Fraud Prevention Tips
Protect Yourself From Scams
Unfortunately, fraud scams continue to evolve. By staying updated on current scams being reported, you can have a better idea of what to look for and when to be suspicious. The Federal Trade Commission issues scam alerts for common scams nationwide and the Better Business Bureau’s BBB Scam Tracker℠ can help with awareness of scams in your area. The more you know about fraud the less likely you are to become a victim.
Please note: Local 804 FCU will not call or send texts asking you to provide, update or verify your personal or account information, such as passwords, Social Security numbers, personal identification numbers (PINs), credit or debit card numbers.
2 Ways Fraudsters Try to Get Your Personal Information
Fraudsters pose as your friends or some organization you trust to fool you into revealing your personal information. These scams can look legitimate and can be difficult to detect. It usually takes on one of these forms:
- Phishing: Fraud through legitimate-looking emails or social media direct messages. These fake accounts have slight variations on legitimate addresses (jo[email protected] vs. [email protected]).
- Vishing: Voice phishing via phone calls
- SMiShing: Phishing via texts and SMS messages
- Business email compromise: Criminals exploit employees by sending emails that look like they’re from business associates requesting ACH transfers or other sensitive activity.
- Spoofed/Copycat sites: A form of online fraud that’s much like phishing, where fraudsters use bogus websites to retrieve a person’s confidential information.
- SIM swap: A form of fraud where fraudsters use social engineering to gather enough personal data to convince their victim’s mobile phone company to reassign the victim’s phone number to a different SIM card—one in the fraudster’s device. The victim’s phone loses network connection the minute that swap is completed. At that point, the fraudster can leverage the texts and emails to gain access to victim’s bank accounts, credit cards, and other sensitive information.
Malicious software installs on your computer or mobile device without your knowledge to monitor your use, redirect your computer to certain websites, record keystrokes, or enable unauthorized people to access your device. Once inside, fraudsters can steal information, send spam, and commit fraud. Beware of emails or texts from unknown sources, and never enter credentials on links sent to you.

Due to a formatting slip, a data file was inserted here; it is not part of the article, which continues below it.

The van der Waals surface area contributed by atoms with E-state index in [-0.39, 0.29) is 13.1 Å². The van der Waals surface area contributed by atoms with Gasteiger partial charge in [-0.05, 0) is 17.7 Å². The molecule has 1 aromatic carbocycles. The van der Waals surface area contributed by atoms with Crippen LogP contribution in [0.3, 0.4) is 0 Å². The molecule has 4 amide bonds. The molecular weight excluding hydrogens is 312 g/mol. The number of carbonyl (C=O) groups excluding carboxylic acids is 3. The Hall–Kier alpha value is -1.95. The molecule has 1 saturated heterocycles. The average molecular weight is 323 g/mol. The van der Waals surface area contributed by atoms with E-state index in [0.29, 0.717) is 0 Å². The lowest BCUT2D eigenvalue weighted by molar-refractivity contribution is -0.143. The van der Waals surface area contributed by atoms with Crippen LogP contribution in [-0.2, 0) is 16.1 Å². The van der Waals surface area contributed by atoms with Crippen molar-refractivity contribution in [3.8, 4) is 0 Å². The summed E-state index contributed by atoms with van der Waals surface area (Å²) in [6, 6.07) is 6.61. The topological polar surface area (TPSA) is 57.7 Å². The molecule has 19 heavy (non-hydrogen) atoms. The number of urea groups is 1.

How to Protect Yourself from Fraud
- Avoid malware by making sure to update your operating system and web browser regularly.
- Be careful with what information you share online or on social media. By openly sharing things like pet names, schools you attended, links to family members, and your birthday, you can give a scammer all the information they need to guess your password or answer your security questions.
- Beware of emails or texts from unknown sources, and never enter credentials on links sent to you. Don’t click on anything in an unsolicited email or text message asking you to update or verify account information. Look up the company’s phone number on your own (don’t use the one a potential scammer is providing), and call the company to ask if the request is legitimate.
- Carefully examine the email address, URL, and spelling used in any correspondence. Scammers use slight differences to trick your eye and gain your trust.
- Be careful what you download. Never open an email attachment from someone you don’t know, and be wary of email attachments forwarded to you.
- Set up two-factor (or multi-factor) authentication on any account that allows it, and never disable it.
- Verify payment and purchase requests in person if possible or by calling the person to make sure it is legitimate. You should verify any change in account number or payment procedures with the person making the request.
- Be especially wary if the requestor is pressing you to act quickly.
Local 804 FCU will not call or send texts asking you to provide, update or verify your personal or account information, such as passwords, Social Security numbers, personal identification numbers (PINs), credit or debit card numbers.